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Hardwired coverI recently re-read one of my favorite books, Walter Jon William’s Hardwired. It’s a cyberpunk story centered around a war on the black market, fought by the last free smugglers against the space based corporations that have taken over Earth (by dumping asteroids on the planet until it surrendered). It has two main characters: Cowboy, the greatest smuggler of all, running his hover-panzer across state lines, and Sarah, a dirtgirl killer for hire.

In one pivotal moment, as the war rages at its worst and Cowboy is off blowing things up, the story switches entirely to Sarah and her temptation to betray the resistance in order to fulfill her longtime dream of safety for her brother.

Ok, that doesn’t sound all that exciting but I don’t want to give away any spoilers. Read the book, you won’t regret it.

However, it got me thinking about what makes a book memorable and what makes a game memorable and my conclusion is this: stories. Stories make both games and books memorable. (more…)

I love Scrum. It’s a great way to run agile development projects, with a focus on clear communications, goals and measurable achievement. But that’s not why I love it.

I love it because Scrum is great for game design. Yepp, I said “design” not “development” (ok, it’s great there too, but bear with me). See, if you’re willing to bend the rules of Scrum a bit it becomes a fantastic tool to set, analyze and refine player experiences. It also leads to a player-centric design strategy.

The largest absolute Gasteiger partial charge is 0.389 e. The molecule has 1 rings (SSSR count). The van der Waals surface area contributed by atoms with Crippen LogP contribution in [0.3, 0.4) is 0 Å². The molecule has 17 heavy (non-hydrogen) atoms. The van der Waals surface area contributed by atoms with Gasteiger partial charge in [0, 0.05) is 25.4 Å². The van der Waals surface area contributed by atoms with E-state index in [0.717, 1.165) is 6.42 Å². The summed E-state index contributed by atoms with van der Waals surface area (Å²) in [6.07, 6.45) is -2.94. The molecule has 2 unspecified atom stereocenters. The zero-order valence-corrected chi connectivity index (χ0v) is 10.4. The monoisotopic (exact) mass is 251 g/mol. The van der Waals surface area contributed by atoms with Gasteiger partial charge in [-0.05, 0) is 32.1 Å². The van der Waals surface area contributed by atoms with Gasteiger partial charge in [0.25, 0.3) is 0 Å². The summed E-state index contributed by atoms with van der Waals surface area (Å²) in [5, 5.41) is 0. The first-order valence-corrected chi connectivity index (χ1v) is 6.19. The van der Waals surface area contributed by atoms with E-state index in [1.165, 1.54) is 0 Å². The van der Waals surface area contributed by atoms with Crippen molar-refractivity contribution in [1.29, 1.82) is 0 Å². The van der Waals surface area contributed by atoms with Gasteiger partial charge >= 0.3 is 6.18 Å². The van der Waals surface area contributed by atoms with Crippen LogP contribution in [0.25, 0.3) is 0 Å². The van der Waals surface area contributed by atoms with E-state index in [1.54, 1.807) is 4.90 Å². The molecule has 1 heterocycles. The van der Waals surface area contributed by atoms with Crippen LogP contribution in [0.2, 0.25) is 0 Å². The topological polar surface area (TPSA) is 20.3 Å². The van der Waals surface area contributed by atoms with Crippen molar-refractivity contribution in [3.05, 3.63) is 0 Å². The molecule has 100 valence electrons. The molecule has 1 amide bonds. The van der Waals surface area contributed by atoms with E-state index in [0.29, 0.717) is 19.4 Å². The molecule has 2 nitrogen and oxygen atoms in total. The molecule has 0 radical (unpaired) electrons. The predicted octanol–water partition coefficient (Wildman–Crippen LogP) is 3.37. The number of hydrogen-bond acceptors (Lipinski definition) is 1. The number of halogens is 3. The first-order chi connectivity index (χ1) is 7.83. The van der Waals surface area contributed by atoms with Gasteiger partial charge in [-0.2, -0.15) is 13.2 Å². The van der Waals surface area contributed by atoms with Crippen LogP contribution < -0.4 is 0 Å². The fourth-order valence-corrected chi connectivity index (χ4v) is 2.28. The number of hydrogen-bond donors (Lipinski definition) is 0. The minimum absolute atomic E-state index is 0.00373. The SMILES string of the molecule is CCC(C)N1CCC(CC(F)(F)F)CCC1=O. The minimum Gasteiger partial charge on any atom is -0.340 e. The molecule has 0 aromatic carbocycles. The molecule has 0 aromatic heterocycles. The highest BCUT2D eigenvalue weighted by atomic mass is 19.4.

A bit of an aside: you can analyze game design along multiple axises. You could, for example, look at interaction vs analysis where you’ve got player interaction (an extrovert activity) on one end and player analysis (an introvert activity, i.e. sitting and thinking) on the other. Of course this is a simplistic view, you can always make a model more complex (for example you could throw in a “group strategy” node and get a three axis model and then throw in a “beer & pretzels suitability” and get a six axis model and so on). But we’re going to look at a single axis here, mechanics-centric design vs player-centric. (more…)

Ticket to Ride is excellent at generating tensionImagine this: you’re in the middle of a game of Ticket to Ride. You’ve got four red cars in your hand; you need six in order to build that link from Miami to New Orleans and complete your ticket. Your opponent takes an orange and a white from the card row and reveals – a red and a red! Exactly what you need! Except it’s not your turn yet…

Ticket to Ride is great at creating tension. You see what you want but you’re blocked from doing it.

There’s a name for this type of tension creation: a Decision-Resolution cycle. Actually it’s a discovery-decision-resolution cycle but Decision-Resolution sounds better. Here’s how it works: (more…)